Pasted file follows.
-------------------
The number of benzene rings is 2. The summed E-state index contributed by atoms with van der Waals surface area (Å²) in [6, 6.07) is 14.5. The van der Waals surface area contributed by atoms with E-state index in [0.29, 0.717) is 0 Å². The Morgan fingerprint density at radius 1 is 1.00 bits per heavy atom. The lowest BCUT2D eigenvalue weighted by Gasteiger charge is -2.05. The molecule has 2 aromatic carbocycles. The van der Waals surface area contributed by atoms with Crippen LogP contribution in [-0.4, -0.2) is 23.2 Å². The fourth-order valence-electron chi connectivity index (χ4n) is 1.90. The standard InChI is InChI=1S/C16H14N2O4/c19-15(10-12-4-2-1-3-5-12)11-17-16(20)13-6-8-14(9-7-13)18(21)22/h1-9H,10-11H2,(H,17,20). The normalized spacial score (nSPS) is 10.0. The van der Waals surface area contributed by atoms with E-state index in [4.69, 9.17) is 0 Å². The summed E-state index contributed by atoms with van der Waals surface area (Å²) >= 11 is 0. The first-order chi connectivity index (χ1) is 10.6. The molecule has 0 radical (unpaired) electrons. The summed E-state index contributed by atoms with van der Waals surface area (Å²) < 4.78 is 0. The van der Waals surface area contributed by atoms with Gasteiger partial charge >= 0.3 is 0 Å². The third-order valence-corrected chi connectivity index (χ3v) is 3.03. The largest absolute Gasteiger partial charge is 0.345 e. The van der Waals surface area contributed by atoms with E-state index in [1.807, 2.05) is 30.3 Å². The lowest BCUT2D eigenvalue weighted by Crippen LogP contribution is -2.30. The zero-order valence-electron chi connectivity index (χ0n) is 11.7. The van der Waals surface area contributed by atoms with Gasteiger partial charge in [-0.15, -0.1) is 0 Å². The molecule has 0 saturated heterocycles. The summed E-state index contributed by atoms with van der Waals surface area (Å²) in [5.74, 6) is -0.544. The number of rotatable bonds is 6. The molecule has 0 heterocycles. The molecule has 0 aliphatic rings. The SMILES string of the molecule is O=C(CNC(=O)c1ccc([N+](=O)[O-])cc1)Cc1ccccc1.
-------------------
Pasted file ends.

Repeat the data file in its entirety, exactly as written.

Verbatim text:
The number of benzene rings is 2. The summed E-state index contributed by atoms with van der Waals surface area (Å²) in [6, 6.07) is 14.5. The van der Waals surface area contributed by atoms with E-state index in [0.29, 0.717) is 0 Å². The Morgan fingerprint density at radius 1 is 1.00 bits per heavy atom. The lowest BCUT2D eigenvalue weighted by Gasteiger charge is -2.05. The molecule has 2 aromatic carbocycles. The van der Waals surface area contributed by atoms with Crippen LogP contribution in [-0.4, -0.2) is 23.2 Å². The fourth-order valence-electron chi connectivity index (χ4n) is 1.90. The standard InChI is InChI=1S/C16H14N2O4/c19-15(10-12-4-2-1-3-5-12)11-17-16(20)13-6-8-14(9-7-13)18(21)22/h1-9H,10-11H2,(H,17,20). The normalized spacial score (nSPS) is 10.0. The van der Waals surface area contributed by atoms with E-state index in [4.69, 9.17) is 0 Å². The summed E-state index contributed by atoms with van der Waals surface area (Å²) >= 11 is 0. The first-order chi connectivity index (χ1) is 10.6. The molecule has 0 radical (unpaired) electrons. The summed E-state index contributed by atoms with van der Waals surface area (Å²) < 4.78 is 0. The van der Waals surface area contributed by atoms with Gasteiger partial charge >= 0.3 is 0 Å². The third-order valence-corrected chi connectivity index (χ3v) is 3.03. The largest absolute Gasteiger partial charge is 0.345 e. The van der Waals surface area contributed by atoms with E-state index in [1.807, 2.05) is 30.3 Å². The lowest BCUT2D eigenvalue weighted by Crippen LogP contribution is -2.30. The zero-order valence-electron chi connectivity index (χ0n) is 11.7. The van der Waals surface area contributed by atoms with Gasteiger partial charge in [-0.15, -0.1) is 0 Å². The molecule has 0 saturated heterocycles. The summed E-state index contributed by atoms with van der Waals surface area (Å²) in [5.74, 6) is -0.544. The number of rotatable bonds is 6. The molecule has 0 heterocycles. The molecule has 0 aliphatic rings. The SMILES string of the molecule is O=C(CNC(=O)c1ccc([N+](=O)[O-])cc1)Cc1ccccc1.